Pinellas County Sheriff's Office moving out of building in Dunedin

Dunedin residents worry about response times
Posted at 8:12 PM, May 17, 2017
and last updated 2017-05-17 20:13:51-04

Packing up and moving out: the Pinellas County Sheriff’s Office is moving out of its substation in Dunedin.

People who live nearby are sounding the alarm. They are worried it will take deputies longer to get to them in case of an emergency.  

The charm, the history, the beauty are all reasons people rave about Dunedin, but for J.D. Belanger there is a bigger reason he moved to the city.

“We feel very safe,” Belanger said.

The Pinellas County North District Station, which also services Oldsmar, Palm Harbor and Safety Harbor, is walking distance from Belanger's house.

“The convenience of them being in town is what makes this town,” Belanger added.

By Sept. 30, Belanger will  lose his favorite neighborhood sheriff's substation of 22 years.

Black mold inside the Pinellas County Sheriff's Office North substation building on Louden Avenue is so bad it’s making sheriff’s department employees who work there sick.

The well-being of the sheriff's office employees is an important factor.  

 “We have to get out of there," Pinellas County Sheriff Bob Gualtieri said. "Our employees are complaining about headaches and sore throats.”

Although sheriff's officials want to keep a substation in Dunedin, they haven’t found a space large enough to accommodate their needs. They need a building with at least 14,000 square feet of space.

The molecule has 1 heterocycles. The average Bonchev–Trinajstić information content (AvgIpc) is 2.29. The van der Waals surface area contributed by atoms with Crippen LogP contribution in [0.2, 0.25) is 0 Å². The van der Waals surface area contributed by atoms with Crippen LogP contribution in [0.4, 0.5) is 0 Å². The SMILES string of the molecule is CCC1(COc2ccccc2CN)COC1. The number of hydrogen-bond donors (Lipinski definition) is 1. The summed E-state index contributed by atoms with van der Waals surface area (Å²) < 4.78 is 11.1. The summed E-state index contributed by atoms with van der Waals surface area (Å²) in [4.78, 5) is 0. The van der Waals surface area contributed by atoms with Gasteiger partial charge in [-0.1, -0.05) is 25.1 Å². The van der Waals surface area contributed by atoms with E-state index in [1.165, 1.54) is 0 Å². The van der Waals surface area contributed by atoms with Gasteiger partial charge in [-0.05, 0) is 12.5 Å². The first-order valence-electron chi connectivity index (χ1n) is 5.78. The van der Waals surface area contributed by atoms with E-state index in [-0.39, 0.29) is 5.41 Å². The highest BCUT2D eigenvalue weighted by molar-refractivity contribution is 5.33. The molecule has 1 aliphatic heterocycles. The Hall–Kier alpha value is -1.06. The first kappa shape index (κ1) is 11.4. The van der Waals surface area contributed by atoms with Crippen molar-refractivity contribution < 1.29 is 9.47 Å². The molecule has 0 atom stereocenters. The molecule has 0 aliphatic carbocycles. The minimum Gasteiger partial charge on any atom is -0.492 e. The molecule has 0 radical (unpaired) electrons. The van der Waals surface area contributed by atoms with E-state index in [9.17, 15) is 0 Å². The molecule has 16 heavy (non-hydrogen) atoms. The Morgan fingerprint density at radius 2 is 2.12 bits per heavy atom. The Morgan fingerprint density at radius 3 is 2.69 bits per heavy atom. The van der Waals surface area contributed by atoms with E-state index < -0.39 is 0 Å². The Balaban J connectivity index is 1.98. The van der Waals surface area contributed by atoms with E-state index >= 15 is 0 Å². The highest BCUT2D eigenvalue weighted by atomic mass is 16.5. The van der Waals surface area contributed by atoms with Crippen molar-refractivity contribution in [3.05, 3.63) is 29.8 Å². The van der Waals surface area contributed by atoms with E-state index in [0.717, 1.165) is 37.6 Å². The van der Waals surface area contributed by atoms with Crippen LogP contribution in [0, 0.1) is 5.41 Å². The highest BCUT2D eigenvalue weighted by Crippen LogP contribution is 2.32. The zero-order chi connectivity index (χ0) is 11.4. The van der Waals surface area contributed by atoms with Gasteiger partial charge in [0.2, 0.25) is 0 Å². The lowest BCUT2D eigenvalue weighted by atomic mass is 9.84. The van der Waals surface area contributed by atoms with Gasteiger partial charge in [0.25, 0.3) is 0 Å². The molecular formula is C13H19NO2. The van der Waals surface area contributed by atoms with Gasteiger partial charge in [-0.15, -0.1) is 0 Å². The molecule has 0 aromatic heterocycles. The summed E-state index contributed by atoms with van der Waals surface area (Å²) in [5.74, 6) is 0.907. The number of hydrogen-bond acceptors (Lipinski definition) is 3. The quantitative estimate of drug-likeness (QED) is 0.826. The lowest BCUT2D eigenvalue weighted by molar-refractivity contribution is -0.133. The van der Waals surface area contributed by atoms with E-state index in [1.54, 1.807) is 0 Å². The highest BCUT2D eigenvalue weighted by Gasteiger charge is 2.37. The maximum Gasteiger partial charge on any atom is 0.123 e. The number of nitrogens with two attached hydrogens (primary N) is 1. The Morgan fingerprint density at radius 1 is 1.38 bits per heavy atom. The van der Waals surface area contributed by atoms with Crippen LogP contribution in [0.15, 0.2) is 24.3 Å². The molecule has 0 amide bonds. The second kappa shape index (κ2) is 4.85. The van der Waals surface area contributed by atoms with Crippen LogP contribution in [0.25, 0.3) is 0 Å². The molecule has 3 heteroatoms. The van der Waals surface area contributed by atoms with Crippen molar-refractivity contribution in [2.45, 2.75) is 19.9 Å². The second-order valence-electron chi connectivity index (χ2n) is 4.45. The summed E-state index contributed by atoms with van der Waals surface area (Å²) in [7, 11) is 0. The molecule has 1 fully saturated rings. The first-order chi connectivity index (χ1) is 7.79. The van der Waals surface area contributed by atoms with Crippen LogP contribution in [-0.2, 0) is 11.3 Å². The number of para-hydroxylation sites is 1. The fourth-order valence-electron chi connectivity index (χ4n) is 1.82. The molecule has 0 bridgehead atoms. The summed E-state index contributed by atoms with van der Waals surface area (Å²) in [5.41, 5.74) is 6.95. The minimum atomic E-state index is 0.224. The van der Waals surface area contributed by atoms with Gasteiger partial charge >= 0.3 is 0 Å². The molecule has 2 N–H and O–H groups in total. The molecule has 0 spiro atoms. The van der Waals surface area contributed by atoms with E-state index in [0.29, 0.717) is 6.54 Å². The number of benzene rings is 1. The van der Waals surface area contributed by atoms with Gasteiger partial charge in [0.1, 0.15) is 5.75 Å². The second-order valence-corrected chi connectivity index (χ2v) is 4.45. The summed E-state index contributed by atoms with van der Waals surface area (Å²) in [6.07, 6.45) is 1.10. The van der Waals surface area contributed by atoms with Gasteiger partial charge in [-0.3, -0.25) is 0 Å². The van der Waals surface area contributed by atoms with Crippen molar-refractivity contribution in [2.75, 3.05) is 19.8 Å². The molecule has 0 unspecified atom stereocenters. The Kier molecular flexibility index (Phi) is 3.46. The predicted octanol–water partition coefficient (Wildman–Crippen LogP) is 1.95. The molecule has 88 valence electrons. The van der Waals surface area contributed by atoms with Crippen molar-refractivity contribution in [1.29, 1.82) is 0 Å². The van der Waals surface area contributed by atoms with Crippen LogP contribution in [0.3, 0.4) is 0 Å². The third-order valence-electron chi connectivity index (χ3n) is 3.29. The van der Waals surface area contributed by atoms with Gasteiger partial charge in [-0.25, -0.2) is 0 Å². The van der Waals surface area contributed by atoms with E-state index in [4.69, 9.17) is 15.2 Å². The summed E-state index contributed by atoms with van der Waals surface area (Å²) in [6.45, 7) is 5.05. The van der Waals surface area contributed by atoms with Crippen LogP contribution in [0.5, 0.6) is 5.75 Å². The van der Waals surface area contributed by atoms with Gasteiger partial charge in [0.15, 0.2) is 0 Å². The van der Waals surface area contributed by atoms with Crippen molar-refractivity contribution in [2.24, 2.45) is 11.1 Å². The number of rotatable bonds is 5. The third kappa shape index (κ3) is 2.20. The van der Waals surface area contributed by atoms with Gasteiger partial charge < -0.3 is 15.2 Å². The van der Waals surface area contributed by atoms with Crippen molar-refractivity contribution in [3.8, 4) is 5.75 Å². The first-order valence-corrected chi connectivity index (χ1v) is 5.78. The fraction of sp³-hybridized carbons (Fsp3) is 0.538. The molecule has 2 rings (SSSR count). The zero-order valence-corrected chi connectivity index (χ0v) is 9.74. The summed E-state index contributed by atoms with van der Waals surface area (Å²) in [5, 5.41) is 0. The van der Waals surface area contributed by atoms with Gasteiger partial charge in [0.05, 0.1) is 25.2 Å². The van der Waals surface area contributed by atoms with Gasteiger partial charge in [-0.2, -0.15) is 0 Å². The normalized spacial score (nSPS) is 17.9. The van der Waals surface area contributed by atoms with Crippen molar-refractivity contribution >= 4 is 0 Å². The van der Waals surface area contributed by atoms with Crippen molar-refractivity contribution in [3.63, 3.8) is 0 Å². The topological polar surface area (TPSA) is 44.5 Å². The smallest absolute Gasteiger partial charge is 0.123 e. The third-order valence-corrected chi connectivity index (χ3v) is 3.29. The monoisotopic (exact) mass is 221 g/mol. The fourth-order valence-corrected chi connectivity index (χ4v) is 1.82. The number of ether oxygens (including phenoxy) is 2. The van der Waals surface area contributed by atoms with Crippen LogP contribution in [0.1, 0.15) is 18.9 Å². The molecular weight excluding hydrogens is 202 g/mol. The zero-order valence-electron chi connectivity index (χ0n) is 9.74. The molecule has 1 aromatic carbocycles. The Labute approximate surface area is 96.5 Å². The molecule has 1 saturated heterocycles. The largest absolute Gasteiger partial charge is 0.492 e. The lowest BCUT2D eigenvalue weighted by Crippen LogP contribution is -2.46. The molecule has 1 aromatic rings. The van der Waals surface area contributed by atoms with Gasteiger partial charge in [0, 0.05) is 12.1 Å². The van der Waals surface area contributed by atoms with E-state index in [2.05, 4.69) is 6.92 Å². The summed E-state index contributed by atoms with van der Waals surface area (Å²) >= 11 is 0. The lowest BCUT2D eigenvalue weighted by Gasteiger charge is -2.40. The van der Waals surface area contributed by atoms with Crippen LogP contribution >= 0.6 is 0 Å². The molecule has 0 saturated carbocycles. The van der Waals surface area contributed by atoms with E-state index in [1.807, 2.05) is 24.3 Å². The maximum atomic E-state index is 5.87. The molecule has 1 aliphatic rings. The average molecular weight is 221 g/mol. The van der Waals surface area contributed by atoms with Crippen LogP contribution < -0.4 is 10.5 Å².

The idea of the sheriff's office substation leaving Dunedin worries resident Anna Fields.

“Moving them further away is a little scary,” Fields said, referring to the sheriff's deputies. 

Fields has relied on knowing if she was ever in danger, deputies were right around the corner and able to get to her quickly.

A benefit for Dunedin residents has been the relatively light traffic in the city has made it easier for deputies to zip in and out of the substation.

The other locations the Sheriff’s Office is looking at are along busy roads like East Bay and Alternate U.S.-19.

Gualtieri insists moving the substation won’t add to response times.

“Deputies are on the streets, so when a citizen needs law enforcement, they are not coming from the north station," Gualtieri said. "They are coming from their patrol cars, which are on the street all the time, so nobody should see any difference in service.”

Fields said it makes a difference to her not having to worry about where the nearest deputy will be.

“I think everyone is used to having them, and I think it’s a nice safety blanket having them here in our little city," Fields said.

The Pinellas County Sheriff's Office hopes to make a final decision in the next month about where to move the north substation.